HB437 (2013) Detail

Relative to the road toll.






AN ACT relative to the road toll.

SPONSORS: Rep. Weyler, Rock 13

COMMITTEE: Public Works and Highways


This bill increases the road toll, contingent upon a 50 cent per gallon decline in the retail sale price of fuel for a consecutive 6-month period.

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Explanation: Matter added to current law appears in bold italics.

Matter removed from current law appears [in brackets and struckthrough.]

Matter which is either (a) all new or (b) repealed and reenacted appears in regular type.




In the Year of Our Lord Two Thousand Thirteen

AN ACT relative to the road toll.

Be it Enacted by the Senate and House of Representatives in General Court convened:

1 Road Toll Increased. Amend the introductory paragraph of RSA 260:32 to read as follows:

260:32 Levy of Tolls and Exemptions. There is hereby imposed a road toll of [$.18] $.23 per gallon upon the sale of each gallon of motor fuel sold by distributors thereof. The road toll shall be collected by the distributor from the purchaser and remitted to the state in the manner hereinafter set forth. Provided, that the road toll shall not apply to:

2 Contingency. Section 1 of this act shall take effect on the date that the commissioner of safety certifies to the secretary of state and the director of the office of legislative services that the retail sale price of motor fuel has declined by 50 cents over a consecutive 6 -month period.

3 Effective Date.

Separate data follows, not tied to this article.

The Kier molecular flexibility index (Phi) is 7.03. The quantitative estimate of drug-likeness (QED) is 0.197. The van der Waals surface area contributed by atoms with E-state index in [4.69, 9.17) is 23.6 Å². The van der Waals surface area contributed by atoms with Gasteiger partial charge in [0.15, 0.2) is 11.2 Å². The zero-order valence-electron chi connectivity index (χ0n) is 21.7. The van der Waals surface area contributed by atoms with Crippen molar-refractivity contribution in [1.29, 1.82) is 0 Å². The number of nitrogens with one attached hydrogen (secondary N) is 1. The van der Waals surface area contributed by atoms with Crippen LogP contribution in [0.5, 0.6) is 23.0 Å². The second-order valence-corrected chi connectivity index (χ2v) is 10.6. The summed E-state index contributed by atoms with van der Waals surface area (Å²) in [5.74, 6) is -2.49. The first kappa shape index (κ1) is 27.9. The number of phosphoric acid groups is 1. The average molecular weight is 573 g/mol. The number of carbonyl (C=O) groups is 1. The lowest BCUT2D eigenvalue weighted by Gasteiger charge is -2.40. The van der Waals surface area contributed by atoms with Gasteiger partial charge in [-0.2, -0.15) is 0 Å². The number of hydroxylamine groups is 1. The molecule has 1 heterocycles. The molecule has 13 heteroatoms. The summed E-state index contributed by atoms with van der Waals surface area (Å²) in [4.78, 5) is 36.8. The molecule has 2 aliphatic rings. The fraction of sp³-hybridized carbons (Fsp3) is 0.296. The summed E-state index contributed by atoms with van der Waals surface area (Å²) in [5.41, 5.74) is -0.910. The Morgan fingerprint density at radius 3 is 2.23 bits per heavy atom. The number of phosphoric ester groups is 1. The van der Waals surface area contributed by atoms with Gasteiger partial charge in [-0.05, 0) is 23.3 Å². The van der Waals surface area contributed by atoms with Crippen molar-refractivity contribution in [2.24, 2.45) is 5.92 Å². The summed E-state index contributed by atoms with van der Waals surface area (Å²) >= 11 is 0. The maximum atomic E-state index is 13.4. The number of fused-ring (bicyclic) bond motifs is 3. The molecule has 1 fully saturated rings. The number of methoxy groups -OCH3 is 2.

I. Section 1 of this act shall take effect as provided in section 2 of this act.

II. The remainder of this act shall take effect upon its passage.



Revised 01/28/13


AN ACT relative to the road toll.


      The Department of Safety states this bill, as introduced, may increase state highway fund revenue, state highway fund expenditures, and local revenue by an indeterminable amount in FY 2014 and each year thereafter. There will be no fiscal impact on county revenue, or county and local expenditures.


    The Department of Safety states this bill will increase the road toll on the sale of motor fuel by $0.05 per gallon, from $0.18 to $0.23 per gallon, provided that the retail sale price of motor fuel has declined by $0.50 per gallon over a consecutive six-month period. The Department states it does not have the ability to forecast whether and at what point fuel prices will decline, and so it is unable to determine the fiscal impact of the bill. For illustrative purposes, however, the Department has estimated the fiscal effect the bill would have were the road toll to rise on July 1, 2013.

    The Department states that over the last several years, the amount of motor fuel sold has decreased slightly as a result of vehicles becoming more fuel efficient. Because of this, when calculating the revenue the bill may generate, the Department assumes the number of gallons of motor fuel sold will decrease by 0.55 percent per year, in keeping with recent history. In addition, the Department anticipates increasing block grant aid to municipalities by an amount equal to 12 percent of the revenue increase, as required by RSA 235:23. This aid will not be distributed until the fiscal year after the revenue is received. Road toll revenue retained by the state is used to pay the interest and principle on bonds and notes issued for highway purposes, with the remainder deposited into the highway fund. The Department estimates that, if fuel prices decrease by the necessary amount and the toll increase takes effect on July 1, 2013, the fiscal impact on state restricted revenue and expenditures will be as displayed in the following table. As noted, this outcome is purely hypothetical, since fuel prices may not fall by a sufficient amount to trigger the increase.

Estimated Fiscal Impact, Should Road Toll Increase on July 1, 2013


FY 2014

FY 2015

FY 2016

FY 2017

Estimated # of gallons taxed





Revenue increase at $0.05 per gallon





Minus aid to localities (12% of previous year’s revenue)





Net increase in state restricted revenue